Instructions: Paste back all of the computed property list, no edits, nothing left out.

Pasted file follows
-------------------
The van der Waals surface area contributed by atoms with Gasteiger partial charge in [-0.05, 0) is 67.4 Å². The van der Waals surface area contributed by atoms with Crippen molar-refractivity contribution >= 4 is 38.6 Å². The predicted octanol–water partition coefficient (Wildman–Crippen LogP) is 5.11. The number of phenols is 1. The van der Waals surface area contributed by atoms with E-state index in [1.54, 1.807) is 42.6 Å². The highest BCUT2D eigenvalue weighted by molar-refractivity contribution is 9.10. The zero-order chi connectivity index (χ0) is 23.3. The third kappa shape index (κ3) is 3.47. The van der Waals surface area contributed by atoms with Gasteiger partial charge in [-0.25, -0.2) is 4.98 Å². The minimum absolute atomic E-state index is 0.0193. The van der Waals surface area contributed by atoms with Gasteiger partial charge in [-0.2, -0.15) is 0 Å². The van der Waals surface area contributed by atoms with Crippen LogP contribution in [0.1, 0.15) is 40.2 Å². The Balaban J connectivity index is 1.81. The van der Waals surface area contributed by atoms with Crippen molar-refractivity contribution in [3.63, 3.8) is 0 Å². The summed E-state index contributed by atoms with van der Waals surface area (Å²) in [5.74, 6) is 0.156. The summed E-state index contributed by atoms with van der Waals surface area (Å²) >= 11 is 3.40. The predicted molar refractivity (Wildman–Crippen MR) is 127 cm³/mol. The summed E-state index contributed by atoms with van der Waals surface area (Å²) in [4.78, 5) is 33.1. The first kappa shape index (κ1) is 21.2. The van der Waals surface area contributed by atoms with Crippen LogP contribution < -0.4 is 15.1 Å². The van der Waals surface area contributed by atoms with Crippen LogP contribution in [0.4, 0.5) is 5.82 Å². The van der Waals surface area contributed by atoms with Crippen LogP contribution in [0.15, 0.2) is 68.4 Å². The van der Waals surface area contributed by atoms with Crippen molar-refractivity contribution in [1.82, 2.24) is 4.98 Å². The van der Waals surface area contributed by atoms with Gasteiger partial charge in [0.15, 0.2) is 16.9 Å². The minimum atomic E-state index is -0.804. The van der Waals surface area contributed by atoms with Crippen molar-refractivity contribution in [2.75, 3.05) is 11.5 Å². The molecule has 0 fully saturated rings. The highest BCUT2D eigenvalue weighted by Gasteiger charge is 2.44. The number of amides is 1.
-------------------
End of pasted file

The van der Waals surface area contributed by atoms with Gasteiger partial charge in [-0.05, 0) is 67.4 Å². The van der Waals surface area contributed by atoms with Crippen molar-refractivity contribution >= 4 is 38.6 Å². The predicted octanol–water partition coefficient (Wildman–Crippen LogP) is 5.11. The number of phenols is 1. The van der Waals surface area contributed by atoms with E-state index in [1.54, 1.807) is 42.6 Å². The highest BCUT2D eigenvalue weighted by molar-refractivity contribution is 9.10. The zero-order chi connectivity index (χ0) is 23.3. The third kappa shape index (κ3) is 3.47. The van der Waals surface area contributed by atoms with Gasteiger partial charge in [-0.25, -0.2) is 4.98 Å². The minimum absolute atomic E-state index is 0.0193. The van der Waals surface area contributed by atoms with Gasteiger partial charge in [-0.2, -0.15) is 0 Å². The van der Waals surface area contributed by atoms with Crippen LogP contribution in [0.1, 0.15) is 40.2 Å². The Balaban J connectivity index is 1.81. The van der Waals surface area contributed by atoms with Crippen molar-refractivity contribution in [3.63, 3.8) is 0 Å². The summed E-state index contributed by atoms with van der Waals surface area (Å²) in [5.74, 6) is 0.156. The summed E-state index contributed by atoms with van der Waals surface area (Å²) >= 11 is 3.40. The predicted molar refractivity (Wildman–Crippen MR) is 127 cm³/mol. The summed E-state index contributed by atoms with van der Waals surface area (Å²) in [4.78, 5) is 33.1. The first kappa shape index (κ1) is 21.2. The van der Waals surface area contributed by atoms with Crippen LogP contribution < -0.4 is 15.1 Å². The van der Waals surface area contributed by atoms with Crippen LogP contribution in [0.4, 0.5) is 5.82 Å². The van der Waals surface area contributed by atoms with Crippen LogP contribution in [0.15, 0.2) is 68.4 Å². The van der Waals surface area contributed by atoms with Crippen molar-refractivity contribution in [1.82, 2.24) is 4.98 Å². The van der Waals surface area contributed by atoms with Gasteiger partial charge in [0.15, 0.2) is 16.9 Å². The minimum atomic E-state index is -0.804. The van der Waals surface area contributed by atoms with Crippen molar-refractivity contribution in [2.75, 3.05) is 11.5 Å². The molecule has 0 fully saturated rings. The highest BCUT2D eigenvalue weighted by Gasteiger charge is 2.44. The number of amides is 1.